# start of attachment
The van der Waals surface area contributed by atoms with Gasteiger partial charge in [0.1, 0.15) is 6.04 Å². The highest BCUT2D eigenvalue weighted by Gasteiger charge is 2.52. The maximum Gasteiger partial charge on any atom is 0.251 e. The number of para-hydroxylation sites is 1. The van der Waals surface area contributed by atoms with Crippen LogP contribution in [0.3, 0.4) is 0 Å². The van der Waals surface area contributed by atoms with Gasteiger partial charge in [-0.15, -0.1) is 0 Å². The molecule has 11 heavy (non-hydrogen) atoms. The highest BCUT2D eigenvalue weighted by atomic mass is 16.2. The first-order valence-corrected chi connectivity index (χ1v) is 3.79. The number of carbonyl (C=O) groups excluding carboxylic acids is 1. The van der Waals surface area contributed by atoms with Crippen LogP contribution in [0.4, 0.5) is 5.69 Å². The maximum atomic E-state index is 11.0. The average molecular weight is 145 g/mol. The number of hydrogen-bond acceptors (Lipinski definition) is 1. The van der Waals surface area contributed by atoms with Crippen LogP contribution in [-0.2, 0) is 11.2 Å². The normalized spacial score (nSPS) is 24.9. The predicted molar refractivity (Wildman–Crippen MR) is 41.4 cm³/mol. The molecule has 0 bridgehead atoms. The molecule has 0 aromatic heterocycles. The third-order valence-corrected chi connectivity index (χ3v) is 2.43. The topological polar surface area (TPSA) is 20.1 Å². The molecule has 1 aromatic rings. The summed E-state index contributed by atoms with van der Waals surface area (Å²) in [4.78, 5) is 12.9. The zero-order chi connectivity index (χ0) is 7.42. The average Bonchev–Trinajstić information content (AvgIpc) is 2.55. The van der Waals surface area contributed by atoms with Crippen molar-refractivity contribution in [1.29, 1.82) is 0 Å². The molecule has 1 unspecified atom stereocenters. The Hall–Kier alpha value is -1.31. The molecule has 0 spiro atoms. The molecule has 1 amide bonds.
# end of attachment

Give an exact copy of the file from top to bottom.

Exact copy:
The van der Waals surface area contributed by atoms with Gasteiger partial charge in [0.1, 0.15) is 6.04 Å². The highest BCUT2D eigenvalue weighted by Gasteiger charge is 2.52. The maximum Gasteiger partial charge on any atom is 0.251 e. The number of para-hydroxylation sites is 1. The van der Waals surface area contributed by atoms with Crippen LogP contribution in [0.3, 0.4) is 0 Å². The van der Waals surface area contributed by atoms with Gasteiger partial charge in [-0.15, -0.1) is 0 Å². The molecule has 11 heavy (non-hydrogen) atoms. The highest BCUT2D eigenvalue weighted by atomic mass is 16.2. The first-order valence-corrected chi connectivity index (χ1v) is 3.79. The number of carbonyl (C=O) groups excluding carboxylic acids is 1. The van der Waals surface area contributed by atoms with Crippen LogP contribution in [0.4, 0.5) is 5.69 Å². The maximum atomic E-state index is 11.0. The average molecular weight is 145 g/mol. The number of hydrogen-bond acceptors (Lipinski definition) is 1. The van der Waals surface area contributed by atoms with Crippen LogP contribution in [-0.2, 0) is 11.2 Å². The normalized spacial score (nSPS) is 24.9. The predicted molar refractivity (Wildman–Crippen MR) is 41.4 cm³/mol. The molecule has 0 bridgehead atoms. The molecule has 0 aromatic heterocycles. The third-order valence-corrected chi connectivity index (χ3v) is 2.43. The topological polar surface area (TPSA) is 20.1 Å². The molecule has 1 aromatic rings. The summed E-state index contributed by atoms with van der Waals surface area (Å²) in [4.78, 5) is 12.9. The zero-order chi connectivity index (χ0) is 7.42. The average Bonchev–Trinajstić information content (AvgIpc) is 2.55. The van der Waals surface area contributed by atoms with Crippen molar-refractivity contribution in [1.29, 1.82) is 0 Å². The molecule has 1 unspecified atom stereocenters. The Hall–Kier alpha value is -1.31. The molecule has 0 spiro atoms. The molecule has 1 amide bonds.